We're going to assume that you don't have a contract that requires you to submit your synopsis before you write the book. (Don't scoff: plenty of authors are required to do that. It all depends on the genre, contract, publishing house, etc..)
So where do we begin? Well, you've written a book. You know what it's about, right? Now here's the most important question: What's the character arc? That's right, you need to put in character arc as well as story arc. Remember, the protagonist may not be the character who arcs, but if you're writing commercial or pulp (pop) fiction, chances are the protagonist IS the arcing character. Now if you wrote an outline before you started the book, good. That'll give you a great place to start with your synopsis! If not, don't worry. Most of the steps are the same. Now to begin!*
Step 1: Make sure you have your favorite drink available. I stick with coffee because of its stimulating effect. Compulsively drink said liquid until it's gone. Stare at your computer screen, looking back and forth between the blank document that will be your synopsis and the novel you just wrote. When you realize your cup is empty, refill it. If necessary, run to the store to replenish your supply. Stare at your computer some more, and the write the first paragraph that describes your story. Make sure it's in present tense, third-person POV! That's the ONLY consistent rule for writing a synopsis.
Step 2: Hurray! After drinking so much liquid that you've had to go to the toilet a dozen times in three hours, you finally got the first paragraph written! Does it accurately convey the action of the first opening scenes? No? Don't delete it! Keep it on the page, write a new paragraph, using some of the ideas you write above, and when you're satisfied, THEN you can delete that first paragraph. Now I realize this has been a difficult day, so turn off your computer. It's time for bed. Pick it up again tomorrow.
Step 3: Sleep in. You got a lot done yesterday! When you're up, repeat step 1. Now it's time to finish that synopsis! This is the easy part. You're just going to describe the MOST important scenes of the plot and how the arcing character feels about them. Make sure the character's change is clear. Pepper in a few colorful phrases to make sure the synopsis isn't boring, but try to keep word-count to a minimum. (Note: Industry standards vary. Some agents and editors want one page, single-spaced. Some want one to two pages double-spaced, and some want anywhere from three pages, single-spaced to eight pages, double-spaced. There's no standard, and only five or six agents I've run across in the last four years even mention what they want in a synopsis. Don't stress about it, just do the best you can).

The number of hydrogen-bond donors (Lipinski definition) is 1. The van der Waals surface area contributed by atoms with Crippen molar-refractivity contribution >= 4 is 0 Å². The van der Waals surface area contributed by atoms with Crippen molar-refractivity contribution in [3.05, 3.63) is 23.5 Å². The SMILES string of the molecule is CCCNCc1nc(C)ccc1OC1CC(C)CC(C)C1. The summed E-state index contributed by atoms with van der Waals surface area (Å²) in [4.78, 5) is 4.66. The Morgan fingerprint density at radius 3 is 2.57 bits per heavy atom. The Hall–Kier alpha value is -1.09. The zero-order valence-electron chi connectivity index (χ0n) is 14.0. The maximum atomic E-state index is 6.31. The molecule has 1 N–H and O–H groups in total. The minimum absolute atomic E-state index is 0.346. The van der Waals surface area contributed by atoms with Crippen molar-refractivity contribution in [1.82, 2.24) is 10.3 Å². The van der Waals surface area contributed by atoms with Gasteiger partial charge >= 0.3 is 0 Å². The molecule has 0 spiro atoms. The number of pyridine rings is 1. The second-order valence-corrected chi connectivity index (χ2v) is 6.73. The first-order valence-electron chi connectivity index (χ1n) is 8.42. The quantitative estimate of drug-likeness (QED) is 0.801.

Step 4: YAY! You got that ENTIRE synopsis done. It only took you two days, too. Now it's time to send it to your writing partner/critique group/beta readers. Enjoy this, because this will be the best feeling EVER. Until you get your feedback.
Step 5: Bang your head against a wall, door, table, counter-top, or any other handy surface. Try not to cry TOO much because swollen eyes are difficult to see through. You need to see because it's time to throw out all of your hard work and start over.
Step 6: Repeat 1-4 until your feedback is EXTREMELY positive. Avoid step 5 as much as possible.
I hope that helps.
*Disclaimer: I am not an expert at writing synopses. Do not – I repeat – DO NOT use this advice unless it ACTUALLY helps you. I assume ZERO responsibility for any consequences that result from using this guide. On the other hand, if this is a successful method, I expect to see my name in your acknowledgements section. Thank you, and have a great writing day!